Original poem reprinted online here: "In Portraits in Seasons" by Danielle Pafunda
Originally read: May 23, 2013
More information about the Poet: Danielle Pafunda
One of the notes I wrote for this poem was, "Eckphrastic -- look up." I wanted to figure out if this poem related to an image; however, rereading this poem, the fragments construct the emotional impact of the poem, but I'm still curious on where the emotion is directed.
The opening couplet starts out with the fragment "As a feral thing would." Usually, I would try to connect the title in with the fragment, but their doesn't seem to be a logical syntactical connection between both. Rather, there's two different moods going on. "In Portraits in Seasons" brings a more relaxed, visual mood; meanwhile, "As a feral thing would," contrasts the mood through tone -- a feral thing would do...what? The speaker already has made a judgement on something.
The next line sort of focuses the line, "As a dead leaf / whose crunch she herself hears," The line brings the poem to the present, but also note that the "nature" image of "dead leaf" is heard by "she herself." Syntactically the line acts both analogous and observant. Yes, the she hears the crunch, but also herself is a diction choice that brings in (forcefully or subtly -- I haven't figured as much) another focus on the self. And yet the next line doesn't interact with the previous one, "whose / buggy interior floods the sidewalk." Whose interior?
The poem continues with disjointed fragments, and in the third stanza there's a focus on the you, "Where you've tucked your pen into your notes, / I tuck my fingernail," The disjointedness becomes a little more focused as opposition. Why? I'm not sure. However, what the non-sequitur lines bring is a sense of confusion which amplifies the mood and tone of the poem. If there's nothing left to rationally think of, think emotionally.
The speaker victimizes and describes herself with "burned and cursed and / shut tight my eyes. I tuck my feet up like a girl." Note the simile to a girl. To me, there's such disdain in the tone due to the negative connotative words like "burned" and "cursed" before it.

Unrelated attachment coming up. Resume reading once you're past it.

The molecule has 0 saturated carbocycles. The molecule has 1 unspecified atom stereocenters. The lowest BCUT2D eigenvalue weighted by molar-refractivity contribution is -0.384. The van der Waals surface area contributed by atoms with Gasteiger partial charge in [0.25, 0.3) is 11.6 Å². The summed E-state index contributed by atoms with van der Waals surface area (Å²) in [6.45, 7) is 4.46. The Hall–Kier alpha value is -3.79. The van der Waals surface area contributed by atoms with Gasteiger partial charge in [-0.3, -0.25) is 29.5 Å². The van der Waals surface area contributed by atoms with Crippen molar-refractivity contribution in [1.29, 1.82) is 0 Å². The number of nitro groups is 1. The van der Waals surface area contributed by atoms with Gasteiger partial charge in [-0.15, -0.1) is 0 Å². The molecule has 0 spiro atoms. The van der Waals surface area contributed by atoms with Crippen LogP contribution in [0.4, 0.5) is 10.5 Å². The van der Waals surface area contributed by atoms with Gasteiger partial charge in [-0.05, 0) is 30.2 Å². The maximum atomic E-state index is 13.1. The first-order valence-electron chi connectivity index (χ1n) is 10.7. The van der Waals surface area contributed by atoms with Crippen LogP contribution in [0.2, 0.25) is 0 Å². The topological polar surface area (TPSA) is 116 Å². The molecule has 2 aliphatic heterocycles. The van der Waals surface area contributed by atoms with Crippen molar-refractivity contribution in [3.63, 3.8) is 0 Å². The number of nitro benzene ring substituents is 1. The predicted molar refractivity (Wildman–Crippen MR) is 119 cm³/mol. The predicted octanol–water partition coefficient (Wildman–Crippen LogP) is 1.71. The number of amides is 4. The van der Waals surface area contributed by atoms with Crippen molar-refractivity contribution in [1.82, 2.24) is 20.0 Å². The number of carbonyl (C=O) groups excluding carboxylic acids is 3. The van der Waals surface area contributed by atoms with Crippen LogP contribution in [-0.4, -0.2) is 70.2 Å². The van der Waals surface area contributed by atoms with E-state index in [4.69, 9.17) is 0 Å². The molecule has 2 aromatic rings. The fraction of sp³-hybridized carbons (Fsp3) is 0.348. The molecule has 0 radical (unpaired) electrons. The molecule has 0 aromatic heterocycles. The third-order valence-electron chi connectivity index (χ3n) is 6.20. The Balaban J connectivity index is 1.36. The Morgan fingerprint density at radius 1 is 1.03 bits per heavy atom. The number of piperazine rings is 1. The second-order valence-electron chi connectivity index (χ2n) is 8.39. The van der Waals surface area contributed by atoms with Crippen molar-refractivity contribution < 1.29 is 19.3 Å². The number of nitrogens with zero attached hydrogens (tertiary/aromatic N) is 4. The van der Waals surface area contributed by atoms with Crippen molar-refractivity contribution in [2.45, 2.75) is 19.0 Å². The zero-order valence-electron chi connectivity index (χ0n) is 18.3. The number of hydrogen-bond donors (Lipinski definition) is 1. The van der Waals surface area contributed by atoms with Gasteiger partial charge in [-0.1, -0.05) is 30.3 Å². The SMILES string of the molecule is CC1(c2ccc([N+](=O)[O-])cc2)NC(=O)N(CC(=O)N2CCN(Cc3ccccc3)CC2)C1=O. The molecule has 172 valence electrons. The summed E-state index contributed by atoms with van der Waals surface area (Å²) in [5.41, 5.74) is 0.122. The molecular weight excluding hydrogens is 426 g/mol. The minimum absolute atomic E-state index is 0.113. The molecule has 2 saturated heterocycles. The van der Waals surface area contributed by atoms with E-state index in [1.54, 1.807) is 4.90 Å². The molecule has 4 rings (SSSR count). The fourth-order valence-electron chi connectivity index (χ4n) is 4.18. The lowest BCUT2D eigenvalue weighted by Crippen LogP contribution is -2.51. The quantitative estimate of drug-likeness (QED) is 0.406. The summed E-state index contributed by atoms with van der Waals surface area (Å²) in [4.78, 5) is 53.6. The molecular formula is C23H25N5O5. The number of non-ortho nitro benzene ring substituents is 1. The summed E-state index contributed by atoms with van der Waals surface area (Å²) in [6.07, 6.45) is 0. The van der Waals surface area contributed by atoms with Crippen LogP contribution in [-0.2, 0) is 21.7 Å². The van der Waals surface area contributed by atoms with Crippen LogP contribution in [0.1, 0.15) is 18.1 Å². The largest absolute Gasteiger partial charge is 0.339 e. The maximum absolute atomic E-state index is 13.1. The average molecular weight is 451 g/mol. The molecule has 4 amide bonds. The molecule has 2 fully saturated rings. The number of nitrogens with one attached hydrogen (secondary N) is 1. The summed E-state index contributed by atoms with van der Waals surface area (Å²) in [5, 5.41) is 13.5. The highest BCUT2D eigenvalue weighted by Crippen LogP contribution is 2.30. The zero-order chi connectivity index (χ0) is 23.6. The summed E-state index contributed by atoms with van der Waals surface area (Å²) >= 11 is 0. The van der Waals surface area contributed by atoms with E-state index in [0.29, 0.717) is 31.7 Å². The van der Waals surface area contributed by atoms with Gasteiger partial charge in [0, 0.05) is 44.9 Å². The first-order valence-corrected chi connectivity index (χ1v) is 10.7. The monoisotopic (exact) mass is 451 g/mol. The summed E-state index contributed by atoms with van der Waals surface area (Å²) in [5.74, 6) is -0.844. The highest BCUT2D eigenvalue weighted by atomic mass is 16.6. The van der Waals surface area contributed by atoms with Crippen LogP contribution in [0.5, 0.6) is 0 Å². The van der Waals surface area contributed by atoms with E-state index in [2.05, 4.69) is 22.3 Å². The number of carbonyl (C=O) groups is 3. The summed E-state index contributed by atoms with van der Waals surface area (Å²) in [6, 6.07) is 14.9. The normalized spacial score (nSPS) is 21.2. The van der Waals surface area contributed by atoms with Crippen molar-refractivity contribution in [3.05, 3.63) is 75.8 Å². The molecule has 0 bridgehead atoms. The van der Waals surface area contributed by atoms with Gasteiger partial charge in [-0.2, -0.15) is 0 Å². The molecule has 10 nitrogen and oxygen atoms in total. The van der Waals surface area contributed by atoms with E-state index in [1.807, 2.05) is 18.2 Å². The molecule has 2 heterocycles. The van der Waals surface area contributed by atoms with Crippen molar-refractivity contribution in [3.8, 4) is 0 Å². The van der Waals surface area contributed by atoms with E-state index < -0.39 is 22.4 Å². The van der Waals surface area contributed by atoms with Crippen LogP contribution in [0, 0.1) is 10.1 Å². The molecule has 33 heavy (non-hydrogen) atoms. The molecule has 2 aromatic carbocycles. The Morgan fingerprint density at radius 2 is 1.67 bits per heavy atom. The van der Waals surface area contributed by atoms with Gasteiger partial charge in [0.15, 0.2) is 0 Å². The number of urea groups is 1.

Then the subject switches forcing more of an analogous between the portrait and the herself with:
In this corner, warm milk fall of light something
far from revealing its bone-blank eyes, that is
the eyes downcast in every portrait, shaded
the ribbon a bright blue furl across the gaze,
This is the longest connective sentence in the poem. With the opposition of the self set up as a backdrop to these lines -- the focus is what the "eyes" are doing. They are bone-blank and down cast in every portrait, every iteration of the image. Furthermore, "the ribbon a bright blue furl across the gaze" feels like a hindering device, but rather the furl exposes characters.
The peculiar mother, and a naked toddler the fall of light "Betrays nothing." The brevity of the line and the confidence centers the poem to that moment. This moment of mother and toddler is expected, however, the "book in / hand, betrays" The book in hand betrays. The artifice betrays the moment just like the view and the actual of the self.
The last line, "I shred its binding and burn through it for warmth." Primarily focuses on the destruction of the artifice, the book. Rather than confidence, I feel more of a forlorn from the line. Mostly because the line is isolated, and also the build up of disjointedness comes to a realization in which burning, like the image of the self, is the only response.